Mains Paper 2: Governance | mechanisms, laws, institutions & Bodies constituted for the protection & betterment of these vulnerable sections
From UPSC perspective, the following things are important:
Prelims level: Not much
Mains level: Constitutional r provisions to end manual scavenging and their lax implementation leading to loss of lives.
The tragic death of six people who entered a septic tank in Tamil Nadu’s Sriperumbudur town is a grim reminder that sanitation remains a low-priority area despite the high political profile of Swachh Bharat.
Why these events are recurring?
- Public understanding of the science of managing septic tanks continues to be poor.
- the availability of cheap labour to clean these structures has slowed efforts to develop technologies that can safely remove and transport the waste.
- Sanitation thus remains a challenge in thousands of unsewered towns.
Particulars about this incident
- What sets the incident apart from the several instances of people dying of asphyxiation in the tanks is that some of the victims were the owners of the property and not workers.
- Although workers were not affected in this case, it confirms Tamil Nadu’s abysmal overall record at raising sanitation standards.
Data regarding casualties due to unsafe sanitation practices
- Since 1993, when the first law was passed against manual cleaning, there were at least 144 worker deaths in Tamil Nadu as of November 2018, according to official data reported to the Centre for grant of compensation.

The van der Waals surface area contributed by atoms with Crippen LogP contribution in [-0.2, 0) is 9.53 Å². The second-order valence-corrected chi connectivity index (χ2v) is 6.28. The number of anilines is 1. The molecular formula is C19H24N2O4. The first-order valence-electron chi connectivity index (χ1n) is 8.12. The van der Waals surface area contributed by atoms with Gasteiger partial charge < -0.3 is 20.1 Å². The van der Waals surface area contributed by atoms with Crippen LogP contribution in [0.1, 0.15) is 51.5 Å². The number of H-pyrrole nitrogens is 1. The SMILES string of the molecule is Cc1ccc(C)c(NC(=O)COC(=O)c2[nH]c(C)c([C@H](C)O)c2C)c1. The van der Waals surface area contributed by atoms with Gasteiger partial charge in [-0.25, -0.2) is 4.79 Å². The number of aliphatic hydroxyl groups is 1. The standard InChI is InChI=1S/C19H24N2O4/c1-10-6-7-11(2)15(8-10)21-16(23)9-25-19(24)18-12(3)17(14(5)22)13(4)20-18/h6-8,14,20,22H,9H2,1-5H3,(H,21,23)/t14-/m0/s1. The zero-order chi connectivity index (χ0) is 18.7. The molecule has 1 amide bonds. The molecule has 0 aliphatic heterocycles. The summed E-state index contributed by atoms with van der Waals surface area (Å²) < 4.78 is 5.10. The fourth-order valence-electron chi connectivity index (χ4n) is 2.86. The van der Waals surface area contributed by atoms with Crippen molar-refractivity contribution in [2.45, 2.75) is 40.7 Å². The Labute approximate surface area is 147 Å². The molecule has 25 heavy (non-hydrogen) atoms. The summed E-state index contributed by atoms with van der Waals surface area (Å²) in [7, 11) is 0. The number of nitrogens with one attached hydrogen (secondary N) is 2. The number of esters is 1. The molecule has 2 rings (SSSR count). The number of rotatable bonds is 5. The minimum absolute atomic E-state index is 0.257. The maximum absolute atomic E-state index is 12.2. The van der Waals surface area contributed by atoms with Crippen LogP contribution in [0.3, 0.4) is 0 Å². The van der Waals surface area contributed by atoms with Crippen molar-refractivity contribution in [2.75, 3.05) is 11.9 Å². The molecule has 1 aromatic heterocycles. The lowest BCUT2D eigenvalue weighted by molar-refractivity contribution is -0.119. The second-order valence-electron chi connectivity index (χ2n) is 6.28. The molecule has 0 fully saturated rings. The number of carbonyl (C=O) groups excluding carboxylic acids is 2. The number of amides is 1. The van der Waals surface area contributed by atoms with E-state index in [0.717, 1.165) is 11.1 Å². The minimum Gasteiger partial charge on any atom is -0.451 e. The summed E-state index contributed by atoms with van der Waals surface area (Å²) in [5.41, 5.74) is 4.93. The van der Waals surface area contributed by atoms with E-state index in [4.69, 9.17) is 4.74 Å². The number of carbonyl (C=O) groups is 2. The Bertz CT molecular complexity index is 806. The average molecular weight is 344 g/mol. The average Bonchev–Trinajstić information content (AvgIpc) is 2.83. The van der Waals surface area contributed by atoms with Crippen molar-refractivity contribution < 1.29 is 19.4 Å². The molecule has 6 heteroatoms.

- Karnataka, Uttar Pradesh and Punjab also fared badly with a cumulative toll of 146 lives lost during that period.
- But this is obviously a gross underestimate, since the Safai Karmachari Andolan, which has litigated in the Supreme Court seeking to aggressively prosecute offenders, contends that septic tank cleaning claimed nearly 1,500 lives between 2014 and 2016.
- More reports of deaths continue to come in.
Provision to prohibit manual scavenging
- Every death of a manual worker represents a crime, since the Prohibition of Employment as Manual Scavengers and their Rehabilitation Act, 2013 makes the use of such labour to clean septic tanks an offence punishable with imprisonment of two years or with a fine of ₹2 lakh or both even in the first instance.
State government’s failure to act responsibly
- State governments are reluctant to prosecute offenders,
- They are also slow to adopt newer technologies such as Faecal Sludge Treatment Plants (FSTP), which can be combined with omniprocessors for safe treatment of waste.
Use of Technology to address concerns
- For the task of cleaning the tanks, indigenous innovation in robotics looks promising.
- A prototype is planned to be tested by the Indian Institute of Technology Madras and such devices can potentially transform sanitation in India and other developing countries.
- But the pace of adoption will depend on the priority that governments accord to the long-neglected problem.
- Last year, Tamil Nadu, and some other States, notably Andhra Pradesh and Odisha, announced plans to scale up FSTP infrastructure.
- This is a task that deserves the highest importance, and needs to be completed on deadline.
- What happened in Sriperumbudur highlights the heavy price that communities pay for the lack of scientific sanitation.
- If governments remain apathetic, citizens would expect the courts to step in to uphold the law against manual scavenging and make individual departments accountable.
- The science on sanitation has advanced, and policy must urgently catch up.